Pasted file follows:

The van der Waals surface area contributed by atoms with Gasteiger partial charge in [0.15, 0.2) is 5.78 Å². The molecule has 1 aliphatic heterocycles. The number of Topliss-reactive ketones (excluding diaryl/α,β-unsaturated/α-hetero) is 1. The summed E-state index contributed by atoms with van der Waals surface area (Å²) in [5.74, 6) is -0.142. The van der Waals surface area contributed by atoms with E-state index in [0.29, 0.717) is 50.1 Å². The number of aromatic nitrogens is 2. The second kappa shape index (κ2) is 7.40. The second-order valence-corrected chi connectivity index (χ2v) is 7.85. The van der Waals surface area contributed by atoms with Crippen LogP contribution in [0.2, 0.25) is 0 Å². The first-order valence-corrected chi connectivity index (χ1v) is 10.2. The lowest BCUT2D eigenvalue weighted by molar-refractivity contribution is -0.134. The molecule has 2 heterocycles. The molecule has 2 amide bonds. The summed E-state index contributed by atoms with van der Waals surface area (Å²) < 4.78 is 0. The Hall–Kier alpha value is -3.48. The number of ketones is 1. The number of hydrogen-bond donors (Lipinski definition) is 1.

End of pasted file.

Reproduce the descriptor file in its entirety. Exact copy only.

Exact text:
The van der Waals surface area contributed by atoms with Gasteiger partial charge in [0.15, 0.2) is 5.78 Å². The molecule has 1 aliphatic heterocycles. The number of Topliss-reactive ketones (excluding diaryl/α,β-unsaturated/α-hetero) is 1. The summed E-state index contributed by atoms with van der Waals surface area (Å²) in [5.74, 6) is -0.142. The van der Waals surface area contributed by atoms with E-state index in [0.29, 0.717) is 50.1 Å². The number of aromatic nitrogens is 2. The second kappa shape index (κ2) is 7.40. The second-order valence-corrected chi connectivity index (χ2v) is 7.85. The van der Waals surface area contributed by atoms with Crippen LogP contribution in [0.2, 0.25) is 0 Å². The first-order valence-corrected chi connectivity index (χ1v) is 10.2. The lowest BCUT2D eigenvalue weighted by molar-refractivity contribution is -0.134. The molecule has 2 heterocycles. The molecule has 2 amide bonds. The summed E-state index contributed by atoms with van der Waals surface area (Å²) < 4.78 is 0. The Hall–Kier alpha value is -3.48. The number of ketones is 1. The number of hydrogen-bond donors (Lipinski definition) is 1.